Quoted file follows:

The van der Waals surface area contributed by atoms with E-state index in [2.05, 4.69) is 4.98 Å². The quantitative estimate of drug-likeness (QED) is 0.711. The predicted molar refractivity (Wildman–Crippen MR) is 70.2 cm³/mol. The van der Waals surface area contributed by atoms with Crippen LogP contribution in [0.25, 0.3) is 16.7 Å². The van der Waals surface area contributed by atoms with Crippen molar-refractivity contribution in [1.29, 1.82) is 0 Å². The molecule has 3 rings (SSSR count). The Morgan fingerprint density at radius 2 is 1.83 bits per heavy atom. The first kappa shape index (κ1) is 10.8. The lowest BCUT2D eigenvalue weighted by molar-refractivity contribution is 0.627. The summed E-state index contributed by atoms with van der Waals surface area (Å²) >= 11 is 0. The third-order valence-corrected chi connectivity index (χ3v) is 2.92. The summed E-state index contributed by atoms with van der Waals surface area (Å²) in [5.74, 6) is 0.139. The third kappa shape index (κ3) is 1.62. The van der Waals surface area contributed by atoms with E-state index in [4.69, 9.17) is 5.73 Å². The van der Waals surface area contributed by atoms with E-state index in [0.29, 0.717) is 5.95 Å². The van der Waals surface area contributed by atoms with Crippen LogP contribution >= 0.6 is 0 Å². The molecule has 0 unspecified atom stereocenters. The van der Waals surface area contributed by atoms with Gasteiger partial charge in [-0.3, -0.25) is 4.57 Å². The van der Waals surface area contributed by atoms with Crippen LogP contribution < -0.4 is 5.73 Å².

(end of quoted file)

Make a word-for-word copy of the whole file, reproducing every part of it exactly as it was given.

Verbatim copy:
The van der Waals surface area contributed by atoms with E-state index in [2.05, 4.69) is 4.98 Å². The quantitative estimate of drug-likeness (QED) is 0.711. The predicted molar refractivity (Wildman–Crippen MR) is 70.2 cm³/mol. The van der Waals surface area contributed by atoms with Crippen LogP contribution in [0.25, 0.3) is 16.7 Å². The van der Waals surface area contributed by atoms with Crippen molar-refractivity contribution in [1.29, 1.82) is 0 Å². The molecule has 3 rings (SSSR count). The Morgan fingerprint density at radius 2 is 1.83 bits per heavy atom. The first kappa shape index (κ1) is 10.8. The lowest BCUT2D eigenvalue weighted by molar-refractivity contribution is 0.627. The summed E-state index contributed by atoms with van der Waals surface area (Å²) >= 11 is 0. The third-order valence-corrected chi connectivity index (χ3v) is 2.92. The summed E-state index contributed by atoms with van der Waals surface area (Å²) in [5.74, 6) is 0.139. The third kappa shape index (κ3) is 1.62. The van der Waals surface area contributed by atoms with E-state index in [4.69, 9.17) is 5.73 Å². The van der Waals surface area contributed by atoms with E-state index in [0.29, 0.717) is 5.95 Å². The van der Waals surface area contributed by atoms with Crippen LogP contribution >= 0.6 is 0 Å². The molecule has 0 unspecified atom stereocenters. The van der Waals surface area contributed by atoms with Gasteiger partial charge in [-0.3, -0.25) is 4.57 Å². The van der Waals surface area contributed by atoms with Crippen LogP contribution < -0.4 is 5.73 Å².